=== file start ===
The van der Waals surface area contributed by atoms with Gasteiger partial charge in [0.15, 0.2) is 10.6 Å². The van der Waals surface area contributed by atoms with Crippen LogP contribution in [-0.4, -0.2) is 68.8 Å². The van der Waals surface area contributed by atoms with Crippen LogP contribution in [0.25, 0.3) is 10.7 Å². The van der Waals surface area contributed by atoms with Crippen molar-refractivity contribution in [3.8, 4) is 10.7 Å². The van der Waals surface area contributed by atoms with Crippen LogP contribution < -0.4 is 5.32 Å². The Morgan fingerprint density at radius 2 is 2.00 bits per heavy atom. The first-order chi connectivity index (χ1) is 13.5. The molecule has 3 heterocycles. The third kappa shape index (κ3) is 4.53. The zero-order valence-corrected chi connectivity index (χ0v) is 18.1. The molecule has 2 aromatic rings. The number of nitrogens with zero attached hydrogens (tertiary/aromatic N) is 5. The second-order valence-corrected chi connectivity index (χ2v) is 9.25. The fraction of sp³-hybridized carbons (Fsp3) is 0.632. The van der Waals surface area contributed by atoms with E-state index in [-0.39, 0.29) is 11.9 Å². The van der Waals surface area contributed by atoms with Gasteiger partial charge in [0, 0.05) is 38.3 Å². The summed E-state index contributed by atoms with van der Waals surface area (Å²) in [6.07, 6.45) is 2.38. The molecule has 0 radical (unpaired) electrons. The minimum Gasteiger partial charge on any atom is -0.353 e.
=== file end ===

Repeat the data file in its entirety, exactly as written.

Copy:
The van der Waals surface area contributed by atoms with Gasteiger partial charge in [0.15, 0.2) is 10.6 Å². The van der Waals surface area contributed by atoms with Crippen LogP contribution in [-0.4, -0.2) is 68.8 Å². The van der Waals surface area contributed by atoms with Crippen LogP contribution in [0.25, 0.3) is 10.7 Å². The van der Waals surface area contributed by atoms with Crippen molar-refractivity contribution in [3.8, 4) is 10.7 Å². The van der Waals surface area contributed by atoms with Crippen LogP contribution < -0.4 is 5.32 Å². The Morgan fingerprint density at radius 2 is 2.00 bits per heavy atom. The first-order chi connectivity index (χ1) is 13.5. The molecule has 3 heterocycles. The third kappa shape index (κ3) is 4.53. The zero-order valence-corrected chi connectivity index (χ0v) is 18.1. The molecule has 2 aromatic rings. The number of nitrogens with zero attached hydrogens (tertiary/aromatic N) is 5. The second-order valence-corrected chi connectivity index (χ2v) is 9.25. The fraction of sp³-hybridized carbons (Fsp3) is 0.632. The van der Waals surface area contributed by atoms with E-state index in [-0.39, 0.29) is 11.9 Å². The van der Waals surface area contributed by atoms with Gasteiger partial charge in [0, 0.05) is 38.3 Å². The summed E-state index contributed by atoms with van der Waals surface area (Å²) in [6.07, 6.45) is 2.38. The molecule has 0 radical (unpaired) electrons. The minimum Gasteiger partial charge on any atom is -0.353 e.